In a report from Swedwatch and Fair Finance Guide, Swedish banks are accused to invest in companies linked to violations of indigenous people in Borneo. The companies mentioned in the report are IOI Corp., BHP Billiton, Deutsche Bank, and the Swedish company, AAK (Aarhus Karlshamn). SEB's fund companies have smaller holdings in the first three, primarily through investments in index funds. In Aarhus Karlshamn, SEB's funds have larger holdings in both actively managed funds and index funds.
"The situation in Borneo's rainforest is tragic and involves a difficult situation for the indigenous population. Protection and respect for human rights should be central to the countries and companies with direct impact on the ground. We as a minority investor take responsibility to influence and act for change", says Hans Ek, responsible for sustainability and ownership related questions within SEB Investment Management, the asset and fund management business at SEB.
What do you do to influence the situation?
"We take our responsibility to influence the situation through an active dialogue with the companies. We do this on our own when we have active positions and have therefore been in discussion with AAK since many years and see both progress in their work and also a company that takes this and other issues regarding environment and human rights serious. AAK´s awareness of risks connected to production of palm oil has increased significantly over the past years and their focus on trading predominantly with certified palm oil is secured."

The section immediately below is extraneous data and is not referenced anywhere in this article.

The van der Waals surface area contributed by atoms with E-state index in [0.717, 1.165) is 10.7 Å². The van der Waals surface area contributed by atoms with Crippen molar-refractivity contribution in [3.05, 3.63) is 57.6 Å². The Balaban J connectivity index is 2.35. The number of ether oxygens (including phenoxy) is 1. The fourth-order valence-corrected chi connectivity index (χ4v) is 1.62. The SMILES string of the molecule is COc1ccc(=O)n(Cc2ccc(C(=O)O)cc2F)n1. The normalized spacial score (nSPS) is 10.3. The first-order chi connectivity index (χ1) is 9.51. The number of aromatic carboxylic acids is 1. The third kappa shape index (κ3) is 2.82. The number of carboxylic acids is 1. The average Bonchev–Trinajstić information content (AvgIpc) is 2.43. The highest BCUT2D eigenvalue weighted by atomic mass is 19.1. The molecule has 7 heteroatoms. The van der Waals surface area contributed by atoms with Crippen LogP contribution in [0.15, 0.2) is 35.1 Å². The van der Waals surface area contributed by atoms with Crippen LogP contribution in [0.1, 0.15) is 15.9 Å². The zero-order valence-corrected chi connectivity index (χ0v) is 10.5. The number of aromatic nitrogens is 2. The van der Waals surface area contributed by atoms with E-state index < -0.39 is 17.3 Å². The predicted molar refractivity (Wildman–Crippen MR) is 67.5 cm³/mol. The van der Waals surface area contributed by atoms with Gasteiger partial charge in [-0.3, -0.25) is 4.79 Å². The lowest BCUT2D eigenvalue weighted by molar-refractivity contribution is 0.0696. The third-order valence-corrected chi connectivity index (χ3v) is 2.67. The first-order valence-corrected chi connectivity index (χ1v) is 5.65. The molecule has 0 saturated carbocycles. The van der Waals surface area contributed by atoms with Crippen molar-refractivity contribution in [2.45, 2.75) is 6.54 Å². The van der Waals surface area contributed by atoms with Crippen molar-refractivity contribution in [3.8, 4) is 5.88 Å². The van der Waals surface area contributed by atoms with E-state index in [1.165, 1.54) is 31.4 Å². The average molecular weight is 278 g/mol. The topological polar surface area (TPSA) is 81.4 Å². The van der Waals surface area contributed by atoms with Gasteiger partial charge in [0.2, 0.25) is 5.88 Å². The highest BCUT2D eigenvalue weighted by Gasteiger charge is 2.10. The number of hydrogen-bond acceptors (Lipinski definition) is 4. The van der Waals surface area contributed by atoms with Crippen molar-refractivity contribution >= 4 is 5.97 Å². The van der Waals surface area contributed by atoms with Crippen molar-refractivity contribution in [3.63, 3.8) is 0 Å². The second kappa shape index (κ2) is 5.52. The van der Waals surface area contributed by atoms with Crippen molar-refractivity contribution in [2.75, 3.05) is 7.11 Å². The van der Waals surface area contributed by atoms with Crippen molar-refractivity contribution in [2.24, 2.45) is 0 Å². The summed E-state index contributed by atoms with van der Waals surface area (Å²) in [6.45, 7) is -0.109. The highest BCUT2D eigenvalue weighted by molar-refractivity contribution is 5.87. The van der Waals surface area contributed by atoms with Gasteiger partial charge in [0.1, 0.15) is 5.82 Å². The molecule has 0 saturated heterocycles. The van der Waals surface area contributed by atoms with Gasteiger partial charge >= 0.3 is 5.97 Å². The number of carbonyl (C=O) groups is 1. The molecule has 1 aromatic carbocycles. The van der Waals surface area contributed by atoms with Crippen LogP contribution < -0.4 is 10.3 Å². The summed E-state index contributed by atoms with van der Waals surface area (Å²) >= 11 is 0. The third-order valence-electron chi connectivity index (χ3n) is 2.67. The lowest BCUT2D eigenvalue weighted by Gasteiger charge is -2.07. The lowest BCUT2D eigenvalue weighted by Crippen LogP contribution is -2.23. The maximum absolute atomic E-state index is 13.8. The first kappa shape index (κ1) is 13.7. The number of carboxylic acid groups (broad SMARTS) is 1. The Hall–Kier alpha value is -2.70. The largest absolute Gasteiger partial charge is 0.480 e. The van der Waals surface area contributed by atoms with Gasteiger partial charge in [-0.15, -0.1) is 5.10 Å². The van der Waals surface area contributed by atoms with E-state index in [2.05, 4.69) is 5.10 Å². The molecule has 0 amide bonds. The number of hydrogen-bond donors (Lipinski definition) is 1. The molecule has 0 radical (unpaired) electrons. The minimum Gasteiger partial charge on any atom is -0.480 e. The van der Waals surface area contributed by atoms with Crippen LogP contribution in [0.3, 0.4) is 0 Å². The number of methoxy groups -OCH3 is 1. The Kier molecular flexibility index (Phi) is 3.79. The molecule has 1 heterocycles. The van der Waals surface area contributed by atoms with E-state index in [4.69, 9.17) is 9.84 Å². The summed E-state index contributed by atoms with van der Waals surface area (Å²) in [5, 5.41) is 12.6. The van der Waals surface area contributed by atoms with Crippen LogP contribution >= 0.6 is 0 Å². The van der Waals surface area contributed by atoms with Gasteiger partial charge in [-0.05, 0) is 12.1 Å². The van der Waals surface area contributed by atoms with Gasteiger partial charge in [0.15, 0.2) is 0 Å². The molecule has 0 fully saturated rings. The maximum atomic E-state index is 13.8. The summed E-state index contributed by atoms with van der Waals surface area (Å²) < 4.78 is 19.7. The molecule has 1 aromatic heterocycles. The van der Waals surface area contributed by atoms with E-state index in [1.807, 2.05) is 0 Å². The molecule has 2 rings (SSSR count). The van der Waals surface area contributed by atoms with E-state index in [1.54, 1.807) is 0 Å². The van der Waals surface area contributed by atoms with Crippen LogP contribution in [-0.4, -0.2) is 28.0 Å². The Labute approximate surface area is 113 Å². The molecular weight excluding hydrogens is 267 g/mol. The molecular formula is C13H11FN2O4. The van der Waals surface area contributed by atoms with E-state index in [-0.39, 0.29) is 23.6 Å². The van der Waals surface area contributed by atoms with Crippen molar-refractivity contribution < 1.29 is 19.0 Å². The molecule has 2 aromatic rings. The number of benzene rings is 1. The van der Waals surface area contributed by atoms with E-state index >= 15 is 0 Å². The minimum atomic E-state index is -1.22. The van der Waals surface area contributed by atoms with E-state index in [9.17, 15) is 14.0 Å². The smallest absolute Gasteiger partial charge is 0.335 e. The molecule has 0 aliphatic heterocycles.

"We as a fund company follow both the UN Guiding Principles and other widely accepted international standards. To achieve greater success in our advocacy work as a minority investor, as an effect of our index funds' investments, we collaborate with other investors as well as with global leaders in sustainability dialogues. This combination, own dialogue, collaboration with other investors and asset pooling through leaders in sustainability dialogues gives us a stronger position in the dialogues with the companies."
Will you divest the holdings?
At this stage SEB has no intention to divest the holdings in the four companies as we have an active dialogue with the companies and the views expressed in the report will instead be included and emphasized in the ongoing dialogues.
Have you taken any measures?
Since many years SEB is engaged in a collaborative initiative on palm oil together with international investors under the guidance of the UN PRI's (United Nations Principles for Responsible Investment). The focus has been on environmental issues, corruption and a broader perspective on human rights, which include child labor, labor rights and indigenous peoples' rights. The report from FFG and SwedWatch will have a direct impact on this work as we will increase the focus on human rights, especially indigenous peoples' rights. This change will have an effect on the companies mentioned in the report but also include around 15 more companies that are approached under the UN PRI initiative. During 2016 one of our ESG-specialists also joined UNPRI in a site visit in order to understand the situation from own experience. The journey has contributed a lot to our work and will be included in a climate-strategy that will be set during 2017 as well as in our collaborative initiatives.